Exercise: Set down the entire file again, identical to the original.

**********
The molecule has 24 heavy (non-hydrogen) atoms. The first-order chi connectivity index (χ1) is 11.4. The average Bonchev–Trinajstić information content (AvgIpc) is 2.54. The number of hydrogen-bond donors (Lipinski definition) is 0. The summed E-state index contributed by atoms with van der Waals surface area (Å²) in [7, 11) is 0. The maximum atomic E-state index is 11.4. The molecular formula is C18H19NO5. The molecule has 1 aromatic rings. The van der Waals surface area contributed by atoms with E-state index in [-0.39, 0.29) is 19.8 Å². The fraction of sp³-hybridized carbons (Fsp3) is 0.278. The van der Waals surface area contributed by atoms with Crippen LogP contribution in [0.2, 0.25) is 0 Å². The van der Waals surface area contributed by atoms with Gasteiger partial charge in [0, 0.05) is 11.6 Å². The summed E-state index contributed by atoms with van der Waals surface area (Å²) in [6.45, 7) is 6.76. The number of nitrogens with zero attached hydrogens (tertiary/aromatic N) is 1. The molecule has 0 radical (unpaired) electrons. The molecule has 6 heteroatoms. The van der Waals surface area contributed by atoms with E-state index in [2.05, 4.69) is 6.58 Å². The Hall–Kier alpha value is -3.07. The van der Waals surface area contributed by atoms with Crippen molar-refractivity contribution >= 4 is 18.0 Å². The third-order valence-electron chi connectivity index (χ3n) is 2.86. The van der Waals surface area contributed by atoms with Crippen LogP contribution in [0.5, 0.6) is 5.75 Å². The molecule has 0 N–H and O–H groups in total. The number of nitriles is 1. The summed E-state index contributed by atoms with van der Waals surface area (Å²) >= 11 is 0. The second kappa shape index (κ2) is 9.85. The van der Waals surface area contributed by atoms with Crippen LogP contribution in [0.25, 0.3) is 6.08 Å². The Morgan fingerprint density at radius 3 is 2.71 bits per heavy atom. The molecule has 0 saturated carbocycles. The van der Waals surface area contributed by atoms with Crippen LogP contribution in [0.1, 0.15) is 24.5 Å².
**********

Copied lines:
The molecule has 24 heavy (non-hydrogen) atoms. The first-order chi connectivity index (χ1) is 11.4. The average Bonchev–Trinajstić information content (AvgIpc) is 2.54. The number of hydrogen-bond donors (Lipinski definition) is 0. The summed E-state index contributed by atoms with van der Waals surface area (Å²) in [7, 11) is 0. The maximum atomic E-state index is 11.4. The molecular formula is C18H19NO5. The molecule has 1 aromatic rings. The van der Waals surface area contributed by atoms with E-state index in [-0.39, 0.29) is 19.8 Å². The fraction of sp³-hybridized carbons (Fsp3) is 0.278. The van der Waals surface area contributed by atoms with Crippen LogP contribution in [0.2, 0.25) is 0 Å². The van der Waals surface area contributed by atoms with Gasteiger partial charge in [0, 0.05) is 11.6 Å². The summed E-state index contributed by atoms with van der Waals surface area (Å²) in [6.45, 7) is 6.76. The number of nitrogens with zero attached hydrogens (tertiary/aromatic N) is 1. The molecule has 0 radical (unpaired) electrons. The molecule has 6 heteroatoms. The van der Waals surface area contributed by atoms with E-state index in [2.05, 4.69) is 6.58 Å². The Hall–Kier alpha value is -3.07. The van der Waals surface area contributed by atoms with Crippen molar-refractivity contribution >= 4 is 18.0 Å². The third-order valence-electron chi connectivity index (χ3n) is 2.86. The van der Waals surface area contributed by atoms with Crippen LogP contribution in [0.5, 0.6) is 5.75 Å². The molecule has 0 N–H and O–H groups in total. The number of nitriles is 1. The summed E-state index contributed by atoms with van der Waals surface area (Å²) >= 11 is 0. The second kappa shape index (κ2) is 9.85. The van der Waals surface area contributed by atoms with Crippen LogP contribution in [0.25, 0.3) is 6.08 Å². The Morgan fingerprint density at radius 3 is 2.71 bits per heavy atom. The molecule has 0 saturated carbocycles. The van der Waals surface area contributed by atoms with Crippen LogP contribution in [0.1, 0.15) is 24.5 Å².